In 2015 there were approximately 2.9 million private workplace injuries in the US, according to the US Bureau of Labor Statistics. Obviously, any number of workplace injuries is too many. However, 2.9 million is an encouraging number because it is 48,000 injuries fewer than the year before. This is part of a 13 year trend of declining injury rates.
The smallest businesses (1-10 employees) consistently have the lowest rates of injury, while the middle-sized companies (50-249 employees) have the highest. Roughly half of the recorded injuries required days away from the job, and 75% of all injuries occurred in the service industries (as opposed to manufacturing).
Government workers have an annual injury rate of approximately 5 in 100, while private workers sit around 3 in 100.
Better strategies for following safety precautions are obviously helping to push the declining injury rate, but there are some great innovations and inventions by these businesses themselves that are also moving the trend along.
Exciting examples of this were awarded prizes at the Safety Congress and Expo in Columbus, Ohio this year, hosted by the Ohio Bureau of Workers’ Compensation (BWC).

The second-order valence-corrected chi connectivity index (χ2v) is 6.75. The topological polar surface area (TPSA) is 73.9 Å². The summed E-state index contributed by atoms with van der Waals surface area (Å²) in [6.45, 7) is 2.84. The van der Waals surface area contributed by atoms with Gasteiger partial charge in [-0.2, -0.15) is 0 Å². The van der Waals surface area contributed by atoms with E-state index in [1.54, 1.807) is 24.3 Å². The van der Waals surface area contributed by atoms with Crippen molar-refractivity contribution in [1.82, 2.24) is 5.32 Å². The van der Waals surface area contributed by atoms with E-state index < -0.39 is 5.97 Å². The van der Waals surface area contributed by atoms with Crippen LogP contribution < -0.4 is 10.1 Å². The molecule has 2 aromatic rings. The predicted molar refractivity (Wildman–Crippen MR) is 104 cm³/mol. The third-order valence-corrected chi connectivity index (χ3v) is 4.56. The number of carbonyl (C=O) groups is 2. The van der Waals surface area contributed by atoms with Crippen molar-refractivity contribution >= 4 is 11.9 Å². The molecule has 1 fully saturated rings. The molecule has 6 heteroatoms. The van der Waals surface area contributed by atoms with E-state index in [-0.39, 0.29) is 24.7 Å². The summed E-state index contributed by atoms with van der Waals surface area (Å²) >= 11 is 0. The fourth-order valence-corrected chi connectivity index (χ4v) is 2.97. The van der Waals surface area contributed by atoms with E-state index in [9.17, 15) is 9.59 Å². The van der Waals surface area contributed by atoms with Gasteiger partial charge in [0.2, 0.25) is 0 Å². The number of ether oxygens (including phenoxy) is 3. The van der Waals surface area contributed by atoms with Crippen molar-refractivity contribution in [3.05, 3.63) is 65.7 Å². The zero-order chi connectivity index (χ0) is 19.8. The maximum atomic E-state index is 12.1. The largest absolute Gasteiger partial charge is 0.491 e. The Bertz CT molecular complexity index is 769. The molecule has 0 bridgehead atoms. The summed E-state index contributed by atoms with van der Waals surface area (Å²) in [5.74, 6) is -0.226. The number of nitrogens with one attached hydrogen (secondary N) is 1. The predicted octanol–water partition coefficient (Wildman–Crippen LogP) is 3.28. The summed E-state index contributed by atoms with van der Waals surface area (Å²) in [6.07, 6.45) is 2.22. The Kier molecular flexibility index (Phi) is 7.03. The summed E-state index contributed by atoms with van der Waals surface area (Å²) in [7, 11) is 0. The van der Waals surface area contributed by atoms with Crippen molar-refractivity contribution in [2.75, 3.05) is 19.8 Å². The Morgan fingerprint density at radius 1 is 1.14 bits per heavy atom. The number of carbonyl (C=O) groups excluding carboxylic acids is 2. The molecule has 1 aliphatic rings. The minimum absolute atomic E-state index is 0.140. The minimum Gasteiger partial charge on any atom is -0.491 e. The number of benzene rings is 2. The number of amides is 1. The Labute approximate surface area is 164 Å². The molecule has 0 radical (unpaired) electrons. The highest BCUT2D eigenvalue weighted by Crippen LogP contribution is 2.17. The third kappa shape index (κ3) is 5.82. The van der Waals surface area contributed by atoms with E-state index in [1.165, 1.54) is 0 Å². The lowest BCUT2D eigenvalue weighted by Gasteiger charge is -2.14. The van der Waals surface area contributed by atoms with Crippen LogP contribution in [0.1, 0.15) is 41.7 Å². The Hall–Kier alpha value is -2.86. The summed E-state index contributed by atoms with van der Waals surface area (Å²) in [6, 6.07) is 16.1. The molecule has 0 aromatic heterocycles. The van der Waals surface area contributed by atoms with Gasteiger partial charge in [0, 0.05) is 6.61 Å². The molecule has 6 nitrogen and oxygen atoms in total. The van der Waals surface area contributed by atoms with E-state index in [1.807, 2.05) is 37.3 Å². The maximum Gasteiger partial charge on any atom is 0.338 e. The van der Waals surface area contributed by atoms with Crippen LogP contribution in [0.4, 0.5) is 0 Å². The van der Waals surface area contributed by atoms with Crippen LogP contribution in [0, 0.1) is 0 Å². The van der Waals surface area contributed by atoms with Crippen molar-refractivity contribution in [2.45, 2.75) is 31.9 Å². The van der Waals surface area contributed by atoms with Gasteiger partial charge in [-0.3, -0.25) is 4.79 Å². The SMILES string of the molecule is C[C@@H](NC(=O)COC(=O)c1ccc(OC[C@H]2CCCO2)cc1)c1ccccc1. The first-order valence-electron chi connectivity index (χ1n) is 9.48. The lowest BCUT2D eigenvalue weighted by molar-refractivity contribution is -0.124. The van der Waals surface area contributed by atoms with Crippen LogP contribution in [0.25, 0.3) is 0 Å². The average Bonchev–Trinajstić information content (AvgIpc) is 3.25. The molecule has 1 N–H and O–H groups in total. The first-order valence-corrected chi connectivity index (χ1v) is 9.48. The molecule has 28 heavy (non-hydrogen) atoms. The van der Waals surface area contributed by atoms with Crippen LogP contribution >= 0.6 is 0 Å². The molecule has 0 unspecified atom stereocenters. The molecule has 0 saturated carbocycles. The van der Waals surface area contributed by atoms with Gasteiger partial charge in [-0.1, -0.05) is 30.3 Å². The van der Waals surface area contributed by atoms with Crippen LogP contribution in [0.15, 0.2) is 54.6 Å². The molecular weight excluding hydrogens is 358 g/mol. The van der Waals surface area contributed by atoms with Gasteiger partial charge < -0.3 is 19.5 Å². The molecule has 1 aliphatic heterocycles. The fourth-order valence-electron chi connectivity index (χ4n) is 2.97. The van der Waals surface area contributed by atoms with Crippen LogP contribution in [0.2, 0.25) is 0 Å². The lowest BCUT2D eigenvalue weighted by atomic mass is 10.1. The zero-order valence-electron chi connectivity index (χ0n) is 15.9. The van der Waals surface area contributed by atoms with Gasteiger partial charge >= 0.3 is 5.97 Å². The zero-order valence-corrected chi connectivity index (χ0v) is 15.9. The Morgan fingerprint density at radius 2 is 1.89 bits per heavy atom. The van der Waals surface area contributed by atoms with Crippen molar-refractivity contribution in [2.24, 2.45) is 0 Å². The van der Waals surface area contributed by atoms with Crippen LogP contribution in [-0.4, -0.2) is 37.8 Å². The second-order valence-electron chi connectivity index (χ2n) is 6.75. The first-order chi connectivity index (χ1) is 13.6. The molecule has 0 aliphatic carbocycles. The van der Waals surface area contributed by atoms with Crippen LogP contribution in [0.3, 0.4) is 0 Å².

- There were simple machines like the Scaffold caddy, designed by Holloway, Henderson & Martin LLC, which is made to carry heavy metal and wooden scaffold pieces into and around build sites.
- There were complex innovations like the Pneumatically-operated cylinder clamp implemented at ICP Adhesives and Sealants, which decreased the chance of hazardous chemical spills to almost zero.
- And there were even remote-controlled robots, like the ones used by C and K Industrial Services for safer pressure-washing, especially in confined spaces.
As a business insurance brokerage, we know that work can never be perfectly safe. But seeing the workforce become safer and safer every year is always great news.